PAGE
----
GC is plenty busy. Busy writing headlines.
This is fine, in fact I like it.
When I signed up to be a copywriter, all I wanted to do was write headlines, so I was annoyed to discover that I'd arrived on the scene 20 years too late and that advertising had been taken over by French-Brazilian art directors and you just had to film someone spraying strawberry jam into a poodle's teeth and then play it in high-definition-slow-motion and there, that's an ad.
No-one wanted facetiousness, which was, if not my only asset, then at least the dominant feature of my personality. The vocabulary too, I'd thought they'd like that, but no, put it away they said, no-one wants to see that, never get it out in public ever again.
That's why I have this blog you see. It's like I've lured you into the photocopying room with bacon and locked the door and now I'm saying things like coprolalia and abomasum and opiomane and heterozygotic and syntagmatic and oh, GOD, IT'S HORRIBLE.
So the great thing about headlines is the way that they almost but not quite arrive at a truth. That there's a possibility that for any given brief in any given language there is a perfect headline, one that comes closest to exactly expressing what the brief has asked for in as few words as possible. I'm talking about straight 1970s style headlines that sit alongside a picture of a product. The people who seem to come closest to doing this, reliably, are Apple's copywriters.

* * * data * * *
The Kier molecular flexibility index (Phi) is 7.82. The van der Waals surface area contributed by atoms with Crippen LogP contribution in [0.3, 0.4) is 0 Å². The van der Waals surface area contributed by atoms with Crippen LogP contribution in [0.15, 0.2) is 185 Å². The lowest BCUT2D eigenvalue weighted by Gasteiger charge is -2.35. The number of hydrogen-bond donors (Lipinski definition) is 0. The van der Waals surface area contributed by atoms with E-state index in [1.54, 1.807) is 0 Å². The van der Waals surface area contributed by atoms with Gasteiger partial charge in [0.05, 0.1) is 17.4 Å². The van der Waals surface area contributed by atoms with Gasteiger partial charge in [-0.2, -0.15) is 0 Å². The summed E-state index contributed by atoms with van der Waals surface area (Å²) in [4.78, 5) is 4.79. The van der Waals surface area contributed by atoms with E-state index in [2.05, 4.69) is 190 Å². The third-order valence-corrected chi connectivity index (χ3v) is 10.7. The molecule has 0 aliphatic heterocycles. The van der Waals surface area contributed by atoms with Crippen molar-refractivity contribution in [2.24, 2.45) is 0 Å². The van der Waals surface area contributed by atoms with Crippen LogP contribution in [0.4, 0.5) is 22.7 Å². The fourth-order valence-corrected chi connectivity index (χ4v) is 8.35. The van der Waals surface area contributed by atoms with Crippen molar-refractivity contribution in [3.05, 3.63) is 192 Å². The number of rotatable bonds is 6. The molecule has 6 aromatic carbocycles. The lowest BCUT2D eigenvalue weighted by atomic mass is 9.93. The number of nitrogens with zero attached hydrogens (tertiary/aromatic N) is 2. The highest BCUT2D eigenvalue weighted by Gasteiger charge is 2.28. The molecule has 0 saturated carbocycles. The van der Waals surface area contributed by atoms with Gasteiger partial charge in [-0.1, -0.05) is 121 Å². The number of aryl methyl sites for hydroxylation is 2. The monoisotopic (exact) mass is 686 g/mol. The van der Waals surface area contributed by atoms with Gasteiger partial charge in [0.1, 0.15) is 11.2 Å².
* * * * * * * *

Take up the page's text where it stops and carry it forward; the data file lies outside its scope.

These are not clever, they are simple. They are so simple that they are clever. It's like they were written by God using maths. "Nanochromatic" is better than "Small talk" (for the new shuffle, which has no screen, but reads out the track names), but even "Small talk" has that kind of burnished feeling that you get if you try loads and loads of lines and end up going back to the second one you wrote because it came out like a turd that you could tell even before you looked was just perfect in every way.
I got these off the web obviously, but they're so good they can use them anywhere, in windows, online, print, you fucking name it.
And this very strict word-count message-delivery ratio ends up having a form-function beauty about it which is quite like their product design.
Apple are clearly fascists though, with an Aryan/Untermenschen dynamic running through all their advertising which you'd have to be a fucking idiot to miss frankly.